Egypt's 'Super Coral' Threatened by Oil Pollution

    Photo: AFP [via Africa News]

    The Facts

    • As Egypt hosts COP27, an investigation by BBC News Arabic has found that the country's Ras Shukeir oil terminal is dumping the equivalent of 16 Olympic-sized swimming pools of minimally treated wastewater into the Red Sea daily. This reportedly poses a severe risk to the "super coral" believed to be resistant to rising water temperatures.

    • Leaked documents indicate that the Egyptian government has been aware of the dumping since at least 2019. The government allegedly became aware after BP sold its 50% share of the facility to the UAE firm, Dragon Oil; the remaining 50% is owned by Egypt's state oil company.

    The Spin

    Narrative A

    It is imperative that we protect and preserve the coral reefs of the Red Sea. The unique biodiversity has implications for global benefit — especially the discovery of climate-resilient species. Damage from human-caused activities like pollution, overfishing, and habitat destruction make the world more vulnerable to climate change.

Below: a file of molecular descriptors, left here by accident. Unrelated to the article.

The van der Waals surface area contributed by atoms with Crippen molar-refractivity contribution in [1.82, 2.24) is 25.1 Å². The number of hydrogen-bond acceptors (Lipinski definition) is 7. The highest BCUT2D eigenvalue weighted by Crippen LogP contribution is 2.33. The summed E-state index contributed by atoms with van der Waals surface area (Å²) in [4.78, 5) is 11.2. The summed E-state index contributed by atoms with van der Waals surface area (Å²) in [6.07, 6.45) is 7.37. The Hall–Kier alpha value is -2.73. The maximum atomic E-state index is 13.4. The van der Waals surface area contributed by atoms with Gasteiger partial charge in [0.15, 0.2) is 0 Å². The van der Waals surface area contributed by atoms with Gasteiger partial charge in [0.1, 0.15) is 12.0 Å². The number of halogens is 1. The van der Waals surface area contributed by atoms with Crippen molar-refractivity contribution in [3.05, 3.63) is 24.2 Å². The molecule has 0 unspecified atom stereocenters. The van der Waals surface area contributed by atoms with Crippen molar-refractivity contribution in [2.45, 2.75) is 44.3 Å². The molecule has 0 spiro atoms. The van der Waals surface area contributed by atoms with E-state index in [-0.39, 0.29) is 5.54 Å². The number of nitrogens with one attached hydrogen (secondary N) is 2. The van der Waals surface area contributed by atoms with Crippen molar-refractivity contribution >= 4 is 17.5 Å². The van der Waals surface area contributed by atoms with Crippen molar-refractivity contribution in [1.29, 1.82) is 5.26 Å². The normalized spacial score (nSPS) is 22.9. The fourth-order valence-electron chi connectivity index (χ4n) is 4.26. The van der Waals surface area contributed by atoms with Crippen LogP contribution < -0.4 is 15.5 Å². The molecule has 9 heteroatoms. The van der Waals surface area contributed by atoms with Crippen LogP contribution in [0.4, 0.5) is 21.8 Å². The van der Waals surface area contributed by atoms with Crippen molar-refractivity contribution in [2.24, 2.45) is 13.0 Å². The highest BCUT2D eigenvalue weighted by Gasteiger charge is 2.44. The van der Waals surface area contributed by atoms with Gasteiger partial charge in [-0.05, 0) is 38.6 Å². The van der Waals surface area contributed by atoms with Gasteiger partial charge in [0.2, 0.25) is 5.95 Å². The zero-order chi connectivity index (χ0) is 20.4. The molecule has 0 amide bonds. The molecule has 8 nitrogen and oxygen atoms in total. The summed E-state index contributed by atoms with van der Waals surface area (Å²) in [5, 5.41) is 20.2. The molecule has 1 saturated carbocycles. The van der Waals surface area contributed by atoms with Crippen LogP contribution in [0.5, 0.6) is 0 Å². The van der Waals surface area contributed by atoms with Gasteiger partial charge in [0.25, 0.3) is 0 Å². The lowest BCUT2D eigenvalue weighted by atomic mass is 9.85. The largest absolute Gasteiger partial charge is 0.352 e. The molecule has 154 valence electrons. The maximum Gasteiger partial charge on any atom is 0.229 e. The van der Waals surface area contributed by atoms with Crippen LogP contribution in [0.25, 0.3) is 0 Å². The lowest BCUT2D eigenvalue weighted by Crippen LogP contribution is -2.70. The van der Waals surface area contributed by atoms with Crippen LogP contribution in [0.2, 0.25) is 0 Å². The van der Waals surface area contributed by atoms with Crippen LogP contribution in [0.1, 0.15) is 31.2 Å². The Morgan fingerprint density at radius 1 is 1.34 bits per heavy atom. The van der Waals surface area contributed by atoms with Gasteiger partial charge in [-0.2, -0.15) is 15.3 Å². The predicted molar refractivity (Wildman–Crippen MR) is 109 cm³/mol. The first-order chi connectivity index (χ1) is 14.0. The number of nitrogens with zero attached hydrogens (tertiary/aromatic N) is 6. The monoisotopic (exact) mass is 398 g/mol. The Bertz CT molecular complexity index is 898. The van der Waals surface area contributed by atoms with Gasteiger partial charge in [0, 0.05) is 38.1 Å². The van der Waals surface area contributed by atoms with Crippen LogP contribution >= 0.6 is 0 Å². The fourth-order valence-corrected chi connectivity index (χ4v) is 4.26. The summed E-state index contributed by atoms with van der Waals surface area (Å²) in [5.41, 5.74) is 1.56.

Narrative B

    All too often, climate fear-mongering is used to scare people into action. It's vital to dial down the rhetoric and present both sides. Influencers must stop trying to deny poorer nations the resources they can afford to lift people from poverty. Interestingly, after the last Ice Age, coral reefs thrived with every foot of sea level rise in warmer waters — context like this needs to be wrapped into any discussion.

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